Storytelling should be tethered to a cause

People read what they want to know about.

Most people must be seduced into reading what they need to know about.

When business and professional leaders tell teachers they want students to be able to tell stories, what they want is writers who can tell the stories the business and professional leaders want told.

Those stories are rarely first person narratives.

They are nearly always third person reportage.

And they are almost never a story the writer would have chosen to tell if she weren’t being paid: They are almost always boring stories.

The only reason writers get paid is because, unlike the suited-individuals who hire them, they can take uninteresting stories, find something in them that could be made to be interesting, and use that nugget to grab the attention of people who haven’t been paying attention and move them to action.

If you are going to teach narrative writing, what you should be focusing on is what people are willing to pay for: third-person reportage that finds a human story that can be told to breathe life into the boring story so it moves people to action.

Real storytelling is telling stories about what people need to know

A few decades ago, after covering a city council meeting the evening before, when I reported to work on day two of my second reporting job, the managing editor asked me what news came out of the meeting.

I told him the important story was about a major waterline project being considered that would take years and cost millions, but the story readers would be interested in was that a traffic light was going to be installed at a certain busy intersection.

The ME raised arms his arms in the clenched fists victory salute and said, "At last! a reporter who knows the difference between what people want to know and what they need to know."

In today’s English classrooms, teachers have enthusiastically embraced the idea that in the twenty-first century students need to be good storytellers, without putting that idea in the context of what people need to know.

The world outside the English classroom rarely wants to hear a student’s personal story told in that student’s voice: Those might as well be cat videos for all the value they have in the marketplace.

What institutions and businesses want is people who can tell their stories which, as least as far as institutions and businesses are concerned — are the stories about what people need to know.

If you’re an English teacher who wants to prepare students for real-world storytelling, you need to prepare students to tell other people’s stories about dull topics to people who aren’t interested and interest those people enough to read to the end.

Narrative Writing within Common Core

Whether they are disposed toward approval of the Common Core or not, I believe teachers can profit by looking at their classes and their school curriculum through the lens of the standards.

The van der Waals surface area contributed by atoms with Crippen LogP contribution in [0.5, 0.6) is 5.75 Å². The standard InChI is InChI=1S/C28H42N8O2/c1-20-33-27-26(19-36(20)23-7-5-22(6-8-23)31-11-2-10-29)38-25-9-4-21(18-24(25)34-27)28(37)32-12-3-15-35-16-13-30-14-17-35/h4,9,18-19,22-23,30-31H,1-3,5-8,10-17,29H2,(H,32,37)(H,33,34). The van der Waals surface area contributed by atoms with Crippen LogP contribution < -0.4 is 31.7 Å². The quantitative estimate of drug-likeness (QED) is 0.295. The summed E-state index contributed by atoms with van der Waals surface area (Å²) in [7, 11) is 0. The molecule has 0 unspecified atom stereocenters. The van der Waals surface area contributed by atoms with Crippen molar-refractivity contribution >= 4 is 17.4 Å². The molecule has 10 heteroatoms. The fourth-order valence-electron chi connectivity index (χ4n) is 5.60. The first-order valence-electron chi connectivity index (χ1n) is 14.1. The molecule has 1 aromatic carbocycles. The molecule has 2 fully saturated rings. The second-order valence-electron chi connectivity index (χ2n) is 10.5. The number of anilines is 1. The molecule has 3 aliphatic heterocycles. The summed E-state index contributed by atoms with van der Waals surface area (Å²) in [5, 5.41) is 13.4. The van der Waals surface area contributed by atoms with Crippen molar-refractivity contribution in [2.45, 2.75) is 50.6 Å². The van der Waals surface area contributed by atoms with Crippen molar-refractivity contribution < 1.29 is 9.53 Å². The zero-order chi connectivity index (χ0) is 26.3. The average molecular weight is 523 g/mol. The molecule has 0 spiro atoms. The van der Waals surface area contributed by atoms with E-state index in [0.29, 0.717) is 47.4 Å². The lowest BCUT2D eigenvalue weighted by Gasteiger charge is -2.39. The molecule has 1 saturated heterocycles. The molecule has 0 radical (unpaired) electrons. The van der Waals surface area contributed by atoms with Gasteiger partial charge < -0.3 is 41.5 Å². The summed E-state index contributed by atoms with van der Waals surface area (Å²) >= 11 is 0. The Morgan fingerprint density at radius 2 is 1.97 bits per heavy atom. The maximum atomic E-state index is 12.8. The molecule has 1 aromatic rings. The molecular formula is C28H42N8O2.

One of the topics on which study the Common Core has changed my understanding of teaching writing is their use of narrative. I’ve always had difficulty teaching narrative (and avoided doing it) because in my own experience a required narrative was typically a personal essay. I don’t have difficulty writing personal essays—I once wrote humorous personal essays for a weekly magazine—but I didn’t see personal essay as useful in the typical school and business situations students were likely to encounter. Moreover, I was reluctant to open myself to reading the self-revelations students vomited into their essays.

As I’ve been digging into the Common Core Standards, I’ve come to see they use narrative in the same sense that the news reporter uses the term story. The author puts events and people into a primarily chronological context in order to reveal to readers the significance of those events and people. The value of the narrative is not just what happened, but why it happened and what the narrative means for readers.

I’ve written elsewhere about Michael Umphrey’s work with the Montana Heritage Project. The projects Umphrey describes employ narratives in the sense that Common Core uses the term. Students do intellectual work (research, analysis, documentation) with and for agencies in their communities. Their studies often use records of the past (newspapers, photographs, court records, etc.) as raw data. They share and preserve their  findings for other researchers to build upon.

Just last week I began a course in Data-Driven Journalism offered as a MOOC (Massive Open Online Course) by the Knight Center for Journalism in The Americas. This fascinating course looks at ways journalists and communications professionals in other fields can use data sources to tell stories explaining the connections between aggregations of data and how the data affects individual members of the audience personally.

These two different projects have some common threads:

  • Both projects use data that is directly relevant to the researchers, often because of where the researchers live/work.
  • The projects involve teams of individuals.
  • They involve real work, not make-work.
  • Projects may involve multiple data sources and multiple types of data sources (including print, databases, photographs, audio, objects.)
  • Projects may be presented in several different types of output, including print, audio, video, and oral presentations
  • Projects tend to be multidisciplinary.
  • Mathematical, scientific, technical, and graphic design skills may be needed to research, analyze, and communicate the story.
  • The end products are gifts to their communities.

I believe looking at these two different ways of story-making can help classroom teachers identify ways of using narratives for authentic, engaging learning in either a Common Core or non-Core environment.